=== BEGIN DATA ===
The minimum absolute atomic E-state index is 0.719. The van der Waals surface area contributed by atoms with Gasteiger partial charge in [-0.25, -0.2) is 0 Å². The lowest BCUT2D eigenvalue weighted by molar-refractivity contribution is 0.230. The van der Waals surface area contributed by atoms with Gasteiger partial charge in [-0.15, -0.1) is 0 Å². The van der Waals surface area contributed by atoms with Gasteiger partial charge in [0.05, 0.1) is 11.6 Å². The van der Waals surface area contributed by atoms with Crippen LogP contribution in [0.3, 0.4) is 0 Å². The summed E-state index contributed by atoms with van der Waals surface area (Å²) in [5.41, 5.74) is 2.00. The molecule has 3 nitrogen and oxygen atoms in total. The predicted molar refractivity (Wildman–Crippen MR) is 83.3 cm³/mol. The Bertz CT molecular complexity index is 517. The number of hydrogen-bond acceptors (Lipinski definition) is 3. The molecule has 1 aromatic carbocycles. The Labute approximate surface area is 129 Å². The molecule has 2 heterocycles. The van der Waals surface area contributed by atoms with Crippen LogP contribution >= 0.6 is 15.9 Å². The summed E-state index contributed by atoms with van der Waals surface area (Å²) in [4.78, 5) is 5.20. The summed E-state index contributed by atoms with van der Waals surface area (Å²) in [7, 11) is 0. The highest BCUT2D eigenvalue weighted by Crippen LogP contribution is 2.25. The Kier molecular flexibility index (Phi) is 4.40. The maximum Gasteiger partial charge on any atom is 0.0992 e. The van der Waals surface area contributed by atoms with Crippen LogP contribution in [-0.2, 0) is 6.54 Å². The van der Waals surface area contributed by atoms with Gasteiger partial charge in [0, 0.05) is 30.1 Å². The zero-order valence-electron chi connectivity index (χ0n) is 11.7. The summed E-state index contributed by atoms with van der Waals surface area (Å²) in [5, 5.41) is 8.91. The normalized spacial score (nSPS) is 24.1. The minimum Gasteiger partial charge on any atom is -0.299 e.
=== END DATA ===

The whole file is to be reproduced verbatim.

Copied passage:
The minimum absolute atomic E-state index is 0.719. The van der Waals surface area contributed by atoms with Gasteiger partial charge in [-0.25, -0.2) is 0 Å². The lowest BCUT2D eigenvalue weighted by molar-refractivity contribution is 0.230. The van der Waals surface area contributed by atoms with Gasteiger partial charge in [-0.15, -0.1) is 0 Å². The van der Waals surface area contributed by atoms with Gasteiger partial charge in [0.05, 0.1) is 11.6 Å². The van der Waals surface area contributed by atoms with Crippen LogP contribution in [0.3, 0.4) is 0 Å². The summed E-state index contributed by atoms with van der Waals surface area (Å²) in [5.41, 5.74) is 2.00. The molecule has 3 nitrogen and oxygen atoms in total. The predicted molar refractivity (Wildman–Crippen MR) is 83.3 cm³/mol. The Bertz CT molecular complexity index is 517. The number of hydrogen-bond acceptors (Lipinski definition) is 3. The molecule has 1 aromatic carbocycles. The Labute approximate surface area is 129 Å². The molecule has 2 heterocycles. The van der Waals surface area contributed by atoms with Crippen LogP contribution >= 0.6 is 15.9 Å². The summed E-state index contributed by atoms with van der Waals surface area (Å²) in [4.78, 5) is 5.20. The summed E-state index contributed by atoms with van der Waals surface area (Å²) in [7, 11) is 0. The highest BCUT2D eigenvalue weighted by Crippen LogP contribution is 2.25. The Kier molecular flexibility index (Phi) is 4.40. The maximum Gasteiger partial charge on any atom is 0.0992 e. The van der Waals surface area contributed by atoms with Crippen LogP contribution in [-0.2, 0) is 6.54 Å². The van der Waals surface area contributed by atoms with Gasteiger partial charge in [0, 0.05) is 30.1 Å². The zero-order valence-electron chi connectivity index (χ0n) is 11.7. The summed E-state index contributed by atoms with van der Waals surface area (Å²) in [5, 5.41) is 8.91. The normalized spacial score (nSPS) is 24.1. The minimum Gasteiger partial charge on any atom is -0.299 e.